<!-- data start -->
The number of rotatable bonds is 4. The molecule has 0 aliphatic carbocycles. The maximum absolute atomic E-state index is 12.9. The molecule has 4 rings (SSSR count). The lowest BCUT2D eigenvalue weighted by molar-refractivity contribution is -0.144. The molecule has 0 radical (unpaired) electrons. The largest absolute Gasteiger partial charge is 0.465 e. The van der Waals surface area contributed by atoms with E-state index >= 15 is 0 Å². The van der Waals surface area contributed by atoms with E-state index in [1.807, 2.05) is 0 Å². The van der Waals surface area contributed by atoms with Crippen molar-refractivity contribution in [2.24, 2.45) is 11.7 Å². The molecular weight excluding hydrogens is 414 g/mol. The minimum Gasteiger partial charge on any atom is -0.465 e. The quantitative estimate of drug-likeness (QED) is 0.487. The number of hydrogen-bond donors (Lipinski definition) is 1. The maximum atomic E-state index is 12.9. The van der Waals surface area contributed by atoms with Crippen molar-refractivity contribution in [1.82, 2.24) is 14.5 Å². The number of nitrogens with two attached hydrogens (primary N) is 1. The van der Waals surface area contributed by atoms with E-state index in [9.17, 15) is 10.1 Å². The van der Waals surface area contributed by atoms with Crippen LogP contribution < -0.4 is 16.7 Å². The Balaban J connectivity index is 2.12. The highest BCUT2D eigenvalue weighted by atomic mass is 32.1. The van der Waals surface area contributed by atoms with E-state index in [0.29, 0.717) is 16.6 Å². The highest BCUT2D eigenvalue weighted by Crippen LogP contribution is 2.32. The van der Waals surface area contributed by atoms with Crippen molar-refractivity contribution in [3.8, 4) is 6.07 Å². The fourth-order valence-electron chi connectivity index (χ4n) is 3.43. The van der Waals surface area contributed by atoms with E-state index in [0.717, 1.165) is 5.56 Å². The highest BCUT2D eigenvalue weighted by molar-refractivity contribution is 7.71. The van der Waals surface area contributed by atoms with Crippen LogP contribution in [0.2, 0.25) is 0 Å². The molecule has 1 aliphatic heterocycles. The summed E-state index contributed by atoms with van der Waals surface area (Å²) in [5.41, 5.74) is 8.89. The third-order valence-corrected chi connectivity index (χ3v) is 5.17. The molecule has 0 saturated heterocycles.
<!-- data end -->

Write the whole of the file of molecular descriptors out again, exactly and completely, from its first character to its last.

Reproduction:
The number of rotatable bonds is 4. The molecule has 0 aliphatic carbocycles. The maximum absolute atomic E-state index is 12.9. The molecule has 4 rings (SSSR count). The lowest BCUT2D eigenvalue weighted by molar-refractivity contribution is -0.144. The molecule has 0 radical (unpaired) electrons. The largest absolute Gasteiger partial charge is 0.465 e. The van der Waals surface area contributed by atoms with E-state index >= 15 is 0 Å². The van der Waals surface area contributed by atoms with E-state index in [1.807, 2.05) is 0 Å². The van der Waals surface area contributed by atoms with Crippen molar-refractivity contribution in [2.24, 2.45) is 11.7 Å². The molecular weight excluding hydrogens is 414 g/mol. The minimum Gasteiger partial charge on any atom is -0.465 e. The quantitative estimate of drug-likeness (QED) is 0.487. The number of hydrogen-bond donors (Lipinski definition) is 1. The maximum atomic E-state index is 12.9. The van der Waals surface area contributed by atoms with Crippen molar-refractivity contribution in [1.82, 2.24) is 14.5 Å². The number of nitrogens with two attached hydrogens (primary N) is 1. The van der Waals surface area contributed by atoms with E-state index in [9.17, 15) is 10.1 Å². The van der Waals surface area contributed by atoms with Crippen LogP contribution < -0.4 is 16.7 Å². The Balaban J connectivity index is 2.12. The highest BCUT2D eigenvalue weighted by atomic mass is 32.1. The van der Waals surface area contributed by atoms with E-state index in [0.29, 0.717) is 16.6 Å². The highest BCUT2D eigenvalue weighted by Crippen LogP contribution is 2.32. The van der Waals surface area contributed by atoms with Crippen molar-refractivity contribution in [3.8, 4) is 6.07 Å². The fourth-order valence-electron chi connectivity index (χ4n) is 3.43. The van der Waals surface area contributed by atoms with E-state index in [0.717, 1.165) is 5.56 Å². The highest BCUT2D eigenvalue weighted by molar-refractivity contribution is 7.71. The van der Waals surface area contributed by atoms with Crippen LogP contribution in [0.2, 0.25) is 0 Å². The molecule has 1 aliphatic heterocycles. The summed E-state index contributed by atoms with van der Waals surface area (Å²) in [5.41, 5.74) is 8.89. The third-order valence-corrected chi connectivity index (χ3v) is 5.17. The molecule has 0 saturated heterocycles.